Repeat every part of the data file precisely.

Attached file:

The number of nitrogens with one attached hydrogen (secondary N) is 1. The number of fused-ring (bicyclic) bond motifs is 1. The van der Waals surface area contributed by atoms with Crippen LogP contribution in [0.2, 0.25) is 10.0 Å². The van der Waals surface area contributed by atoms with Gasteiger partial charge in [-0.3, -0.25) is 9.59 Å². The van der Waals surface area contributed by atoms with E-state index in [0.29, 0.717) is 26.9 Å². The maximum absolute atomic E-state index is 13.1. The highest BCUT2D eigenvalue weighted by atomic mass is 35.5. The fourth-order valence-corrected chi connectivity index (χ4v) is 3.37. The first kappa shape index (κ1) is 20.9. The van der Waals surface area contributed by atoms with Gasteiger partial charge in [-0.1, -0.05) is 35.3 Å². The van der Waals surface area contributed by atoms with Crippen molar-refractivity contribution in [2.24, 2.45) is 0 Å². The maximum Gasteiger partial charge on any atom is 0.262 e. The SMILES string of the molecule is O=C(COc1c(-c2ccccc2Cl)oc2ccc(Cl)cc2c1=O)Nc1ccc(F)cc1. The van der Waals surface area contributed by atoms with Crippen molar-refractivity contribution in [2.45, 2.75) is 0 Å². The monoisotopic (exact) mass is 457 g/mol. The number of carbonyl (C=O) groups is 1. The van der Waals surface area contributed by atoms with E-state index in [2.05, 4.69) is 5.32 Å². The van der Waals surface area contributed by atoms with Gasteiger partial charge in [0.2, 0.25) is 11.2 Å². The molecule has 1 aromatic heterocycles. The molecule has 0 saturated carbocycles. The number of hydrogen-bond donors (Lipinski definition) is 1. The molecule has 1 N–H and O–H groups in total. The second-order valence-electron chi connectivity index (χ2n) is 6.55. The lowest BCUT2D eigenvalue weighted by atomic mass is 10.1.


The number of nitrogens with one attached hydrogen (secondary N) is 1. The number of fused-ring (bicyclic) bond motifs is 1. The van der Waals surface area contributed by atoms with Crippen LogP contribution in [0.2, 0.25) is 10.0 Å². The van der Waals surface area contributed by atoms with Gasteiger partial charge in [-0.3, -0.25) is 9.59 Å². The van der Waals surface area contributed by atoms with E-state index in [0.29, 0.717) is 26.9 Å². The maximum absolute atomic E-state index is 13.1. The highest BCUT2D eigenvalue weighted by atomic mass is 35.5. The fourth-order valence-corrected chi connectivity index (χ4v) is 3.37. The first kappa shape index (κ1) is 20.9. The van der Waals surface area contributed by atoms with Gasteiger partial charge in [-0.1, -0.05) is 35.3 Å². The van der Waals surface area contributed by atoms with Crippen molar-refractivity contribution in [2.24, 2.45) is 0 Å². The maximum Gasteiger partial charge on any atom is 0.262 e. The SMILES string of the molecule is O=C(COc1c(-c2ccccc2Cl)oc2ccc(Cl)cc2c1=O)Nc1ccc(F)cc1. The van der Waals surface area contributed by atoms with Crippen molar-refractivity contribution in [2.45, 2.75) is 0 Å². The monoisotopic (exact) mass is 457 g/mol. The number of carbonyl (C=O) groups is 1. The van der Waals surface area contributed by atoms with E-state index in [2.05, 4.69) is 5.32 Å². The van der Waals surface area contributed by atoms with Gasteiger partial charge in [0.2, 0.25) is 11.2 Å². The molecule has 1 aromatic heterocycles. The molecule has 0 saturated carbocycles. The number of hydrogen-bond donors (Lipinski definition) is 1. The molecule has 1 N–H and O–H groups in total. The second-order valence-electron chi connectivity index (χ2n) is 6.55. The lowest BCUT2D eigenvalue weighted by atomic mass is 10.1.